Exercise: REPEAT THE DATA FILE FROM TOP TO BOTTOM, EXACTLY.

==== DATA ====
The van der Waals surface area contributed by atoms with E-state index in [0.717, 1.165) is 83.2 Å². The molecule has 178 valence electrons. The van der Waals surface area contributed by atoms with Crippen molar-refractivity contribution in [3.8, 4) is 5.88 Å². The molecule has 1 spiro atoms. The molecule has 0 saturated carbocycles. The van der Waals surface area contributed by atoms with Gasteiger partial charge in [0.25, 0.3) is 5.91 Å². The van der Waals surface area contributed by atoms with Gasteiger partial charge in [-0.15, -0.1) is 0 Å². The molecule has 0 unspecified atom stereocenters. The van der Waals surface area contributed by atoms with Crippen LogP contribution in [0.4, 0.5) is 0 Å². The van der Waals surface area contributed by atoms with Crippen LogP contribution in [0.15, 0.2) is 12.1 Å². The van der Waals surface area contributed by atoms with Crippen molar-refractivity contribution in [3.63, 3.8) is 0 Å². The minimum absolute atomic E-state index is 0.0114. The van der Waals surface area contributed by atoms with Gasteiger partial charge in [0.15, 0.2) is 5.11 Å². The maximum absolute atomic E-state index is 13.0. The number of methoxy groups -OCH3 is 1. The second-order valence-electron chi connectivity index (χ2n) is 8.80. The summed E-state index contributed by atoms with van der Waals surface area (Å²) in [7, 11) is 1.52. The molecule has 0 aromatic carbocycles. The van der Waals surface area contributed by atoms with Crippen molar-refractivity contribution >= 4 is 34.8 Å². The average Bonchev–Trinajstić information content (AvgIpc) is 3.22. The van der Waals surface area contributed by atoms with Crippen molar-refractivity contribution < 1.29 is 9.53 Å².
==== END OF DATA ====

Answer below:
The van der Waals surface area contributed by atoms with E-state index in [0.717, 1.165) is 83.2 Å². The molecule has 178 valence electrons. The van der Waals surface area contributed by atoms with Crippen molar-refractivity contribution in [3.8, 4) is 5.88 Å². The molecule has 1 spiro atoms. The molecule has 0 saturated carbocycles. The van der Waals surface area contributed by atoms with Gasteiger partial charge in [0.25, 0.3) is 5.91 Å². The van der Waals surface area contributed by atoms with Gasteiger partial charge in [-0.15, -0.1) is 0 Å². The molecule has 0 unspecified atom stereocenters. The van der Waals surface area contributed by atoms with Crippen LogP contribution in [0.4, 0.5) is 0 Å². The van der Waals surface area contributed by atoms with Crippen LogP contribution in [0.15, 0.2) is 12.1 Å². The van der Waals surface area contributed by atoms with Crippen molar-refractivity contribution in [3.63, 3.8) is 0 Å². The minimum absolute atomic E-state index is 0.0114. The van der Waals surface area contributed by atoms with Gasteiger partial charge in [0.15, 0.2) is 5.11 Å². The maximum absolute atomic E-state index is 13.0. The number of methoxy groups -OCH3 is 1. The second-order valence-electron chi connectivity index (χ2n) is 8.80. The summed E-state index contributed by atoms with van der Waals surface area (Å²) in [7, 11) is 1.52. The molecule has 0 aromatic carbocycles. The van der Waals surface area contributed by atoms with Crippen molar-refractivity contribution >= 4 is 34.8 Å². The average Bonchev–Trinajstić information content (AvgIpc) is 3.22. The van der Waals surface area contributed by atoms with Crippen molar-refractivity contribution < 1.29 is 9.53 Å².